So, second custom of the day, and this one's AWESOME!! . . . Ok, no he's not, he's fairly generic, but I made him, so I'm posting him, and that's that. Meet the Galactic Federation Marine Fleet Trooper Mechanic.
Metroid Prime 3: Corruption was the first game to feature voice acting, as well as the first game to put Samus anywhere that could be considered "friendly territory." The game starts out on the GFS Olympus, a massive Galactic Federation Marine flagship. To give the Olympus a real sense of being a functioning, battle-ready vessel, the ship is populated by all manner of marines and scientists, and of course, Fleet Troopers. These men and women form the backbone of marine operations, and they are found all over the ship.
Though the character looks relatively simple, it required a lot more sculpting than you might think. I used a Marvel Legends Ant-Man figure, a fairly generic superhero in skin-tight spandex. However, the Fleet Trooper uniforms aren't literally skin-tight like a hero's costume, but instead simply formfitting. I had to fill in every muscle and crevice on the figure with Loctite Epoxy Putty until he looked a bit more natural. I also replaced the head (I'd used the original head for another figure, long ago) with one from a modern He-Man figure. Some dremeling, some paint, and the figure itself was done.
However, the real draw of this toy is his accessories. Because the character is so boring, I wanted to give him a weapon that would really make him pop, make him more exciting. What did I come up with? Why, it's a Halberd Class Federation Defense Turret!
The Halberds are force-field suspended cannons that pop out of the ceilings and walls when they detect a threat. Usually, they react when the Olympus gets attacked and boarded by Space Pirates during the first act of the game, but they will also appear if the player decides to act like an @$$ and starts shooting random troopers as well. The guns don't really differentiate between Samus and a real enemy, it seems . . . .
Anyway, the Halberd cannon itself was a grappling hook launcher from a Batman Returns Robin figure, with some other random odds and ends attached. To make the force field turret, I bought a chintzy plastic goblet from a dollar store (the kind rednecks use to drink box-wine at "romantic" picnics *snerk!*) and cut the stem off. The stem formed the base, and the bottom of the cup formed the top shield. As for the computer console, I ripped it out of an old X-Men Hideout playset, and used a plastic screw-on bottle cap for the turret "porthole." Finally, the mechanic's welding mask was sculpted entirely from epoxy putty, and the plasma welder was a GI Joe machinegun with a plastic shield and a plastic fork tine attached to the end.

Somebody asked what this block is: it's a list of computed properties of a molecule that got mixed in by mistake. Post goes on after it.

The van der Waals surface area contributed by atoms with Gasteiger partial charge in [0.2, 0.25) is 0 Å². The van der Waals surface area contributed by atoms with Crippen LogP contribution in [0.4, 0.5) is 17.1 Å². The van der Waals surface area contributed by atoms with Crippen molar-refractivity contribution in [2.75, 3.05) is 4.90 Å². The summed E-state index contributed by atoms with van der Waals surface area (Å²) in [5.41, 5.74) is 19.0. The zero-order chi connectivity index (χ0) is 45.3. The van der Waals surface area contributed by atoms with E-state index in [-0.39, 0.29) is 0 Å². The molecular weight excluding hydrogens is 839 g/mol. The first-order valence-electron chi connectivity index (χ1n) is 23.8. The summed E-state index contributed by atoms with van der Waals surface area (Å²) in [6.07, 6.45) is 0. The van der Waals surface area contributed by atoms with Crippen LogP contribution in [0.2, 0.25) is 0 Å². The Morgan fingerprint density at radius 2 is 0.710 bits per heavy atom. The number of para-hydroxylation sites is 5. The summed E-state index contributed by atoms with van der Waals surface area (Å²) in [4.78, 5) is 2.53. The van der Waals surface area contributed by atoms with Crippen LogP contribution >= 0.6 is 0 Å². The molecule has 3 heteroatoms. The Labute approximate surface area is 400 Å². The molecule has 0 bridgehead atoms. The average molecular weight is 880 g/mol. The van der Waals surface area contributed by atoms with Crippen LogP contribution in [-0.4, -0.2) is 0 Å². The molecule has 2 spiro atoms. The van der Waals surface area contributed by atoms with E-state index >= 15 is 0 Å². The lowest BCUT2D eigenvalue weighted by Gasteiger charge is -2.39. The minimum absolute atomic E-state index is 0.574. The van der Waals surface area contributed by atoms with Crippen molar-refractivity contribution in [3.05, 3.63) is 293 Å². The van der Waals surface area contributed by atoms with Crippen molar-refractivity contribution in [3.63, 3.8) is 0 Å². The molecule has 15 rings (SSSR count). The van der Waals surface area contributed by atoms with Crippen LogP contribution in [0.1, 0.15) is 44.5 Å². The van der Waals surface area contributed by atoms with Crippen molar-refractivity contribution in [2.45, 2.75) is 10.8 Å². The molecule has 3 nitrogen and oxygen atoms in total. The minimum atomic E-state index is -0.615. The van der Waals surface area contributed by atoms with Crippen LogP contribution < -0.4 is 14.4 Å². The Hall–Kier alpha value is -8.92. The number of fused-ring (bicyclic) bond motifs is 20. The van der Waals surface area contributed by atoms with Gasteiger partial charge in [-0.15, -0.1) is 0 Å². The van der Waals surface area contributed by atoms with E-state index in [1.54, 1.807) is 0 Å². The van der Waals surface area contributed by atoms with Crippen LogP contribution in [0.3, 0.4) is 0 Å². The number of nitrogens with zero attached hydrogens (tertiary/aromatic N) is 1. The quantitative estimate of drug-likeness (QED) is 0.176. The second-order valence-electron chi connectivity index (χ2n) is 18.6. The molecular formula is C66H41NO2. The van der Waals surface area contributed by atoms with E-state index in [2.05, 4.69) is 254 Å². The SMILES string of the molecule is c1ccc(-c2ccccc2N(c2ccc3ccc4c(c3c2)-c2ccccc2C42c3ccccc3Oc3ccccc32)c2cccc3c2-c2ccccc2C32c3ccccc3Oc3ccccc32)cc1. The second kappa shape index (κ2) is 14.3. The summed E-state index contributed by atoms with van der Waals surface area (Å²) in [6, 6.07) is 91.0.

Though he's not that important, much like the previously listed Federation Marine, Fleet Troopers and Mechanics play a vital role of making the Metroid universe seem all that much more real and populated. But honestly, the fun here wasn't the figure itself, it was his gun! Just coming up with the components, figuring out a clever way to put them all together and make the whole thing work, particularly figuring out the force field, it was a challenge and a joy. I'm seriously considering building some full playset dioramas for these Metroid figures, just so I can design more interesting and ingenious contraptions for them to interact with!
See you next mission!